The Scriptures also abound with assurances that the faithful followers of the Master—those who lay down their lives in the service of the Lord, the Truth, and the brethren—will share in the future work of judging the world in righteousness. This is one of the various aspects of the kingdom work. Paul wrote, “Do ye not know that the saints shall judge the world?”—I Cor. 6:2

The apostles had given up their all to serve the Lord and were faithfully following in the Master’s footsteps. They went to Jesus on one occasion indicating their desire to know just what their reward would be. Peter served as spokesman, and said to Jesus, “Behold, we have forsaken all, and followed thee; what shall we have therefore?” To this Jesus replied, “Verily I say unto you, That ye which have followed me, in the regeneration when the Son of man shall sit in the throne of his glory, ye also shall sit upon twelve thrones, judging the twelve tribes of Israel.”—Matt. 19:27,28

Note that this judgment scene takes place when the ‘Son of man’ sits on the ‘throne of his glory.’ This follows his coming in glory, and when he sits on the throne of his glory all his “holy angels” or messengers—the entire church—are there with him. (Matt. 25:31) In Matthew 19:28 quoted previously, the judgment of the ‘twelve tribes of Israel’ is mentioned. Jesus enlarges upon this in chapter 25:32 saying that “all nations” shall be gathered before him in judgment. The reference here is to the people of all nations.

What a blessed privilege it will be to participate in that future work of judgment and, in this way, join in extending the blessings of life to all who, during the testings of that time, prove worthy. How deep and glorious is this wonderful truth concerning the future inheritance of God’s New Creation.


Through the prophet Daniel, God assures us that “the saints”—the faithful followers of Jesus—shall share in the Messianic Kingdom rule. Daniel 7:18 reads, “The saints of the most High shall take the kingdom, and possess the kingdom for ever, even for ever and ever.” In this same prophecy, we are assured that the saints shall also participate in the work of judging the world. We read, “Judgment was given to the saints of the most High; and the time came that the saints possessed the kingdom.”—vs. 22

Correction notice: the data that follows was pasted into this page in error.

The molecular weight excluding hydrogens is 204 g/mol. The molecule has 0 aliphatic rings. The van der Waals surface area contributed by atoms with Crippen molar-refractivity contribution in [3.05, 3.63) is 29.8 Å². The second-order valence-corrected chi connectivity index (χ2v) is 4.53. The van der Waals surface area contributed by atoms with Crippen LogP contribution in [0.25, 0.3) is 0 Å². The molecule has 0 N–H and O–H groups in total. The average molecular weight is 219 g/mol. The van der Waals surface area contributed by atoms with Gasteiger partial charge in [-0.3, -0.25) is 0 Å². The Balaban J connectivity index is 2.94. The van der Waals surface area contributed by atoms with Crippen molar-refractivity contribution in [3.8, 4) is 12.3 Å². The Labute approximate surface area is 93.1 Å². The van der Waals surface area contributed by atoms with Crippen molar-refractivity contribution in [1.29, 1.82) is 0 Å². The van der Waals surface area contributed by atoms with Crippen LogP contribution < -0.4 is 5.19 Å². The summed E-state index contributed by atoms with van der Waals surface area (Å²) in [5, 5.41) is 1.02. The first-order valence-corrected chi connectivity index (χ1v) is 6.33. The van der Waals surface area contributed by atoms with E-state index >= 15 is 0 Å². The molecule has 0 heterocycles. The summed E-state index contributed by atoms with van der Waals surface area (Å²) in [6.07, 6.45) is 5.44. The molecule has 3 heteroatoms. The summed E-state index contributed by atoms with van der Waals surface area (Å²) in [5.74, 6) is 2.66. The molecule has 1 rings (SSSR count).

A New Testament confirmation of this wonderful promise of kingship and judgeship prepared for the true followers of Jesus is found in Revelation. Daniel’s prophecy declares that ‘judgment was given to the saints of the most High,’ and in Revelation 20:4, we read, “I saw thrones, and they sat upon them, and judgment was given unto them.” This reminds us of Jesus’ promise to the disciples mentioned previously that they would sit upon thrones and that they would be judges.

Who are these so highly honored? They are the ones who are “beheaded for the witness of Jesus, and for the word of God, and which had not worshipped the beast, neither his image, neither had received his mark upon their foreheads.” These are indeed the ‘saints’ of Daniel’s prophecy, and they “lived and reigned with Christ a thousand years.”

This work of judging and reigning with Christ cannot begin until these saints all die and are made alive in what is described in verse 6 as “the first resurrection.” This verse declares that this class shall “be priests of God and of Christ, and shall reign with him a thousand years.” It will be at the close of this thousand-year reign of Christ and his church that Satan, having been bound for the thousand years, will be “loosed out of his prison” for a little season.—vs. 7


The faithful overcomers of the present age will participate with Jesus during the Millennium in a priesthood typified by Melchisedec, who was both a priest and a king. As the promise states, ‘They shall be priests of God and of Christ, and shall reign’—reigning priests as well as judges. As kings they will subdue all things unto the Father. As priests they will bless all who become willing and obedient at that time. As judges they will enlighten and discipline the people to bring them into harmony with righteousness and with God. Isaiah wrote that when God’s “judgments are [abroad] in the earth, the inhabitants of the world will learn righteousness.”—Isa. 26:9

How wonderful, indeed, are the things which God has prepared for those who love him, and who are called according to his promise. These, as our text so clearly indicates, are among the deep things of God. These treasures of Truth are designed by the Lord for our encouragement.

The purpose of these is that we may be able, through the incentive received from them, to endure the trials which the Father’s love and wisdom may permit to come upon us as we walk the narrow way that leads to glory, honor, and immortality.

These deep things of God cannot be understood except by those to whom God reveals them by his Spirit. When thus revealed, as we have seen, they are found to be simple—not complex and beyond the grasp of all except the brilliant and educated. This is in keeping with God’s arrangements for calling mostly the ordinary people of this world, and giving them the opportunity and ability to understand his plan for them. Let us thank him that he has called us and given us to know the mysteries of the kingdom of heaven. Let us be faithful to these glorious truths.

Dawn Bible Students Association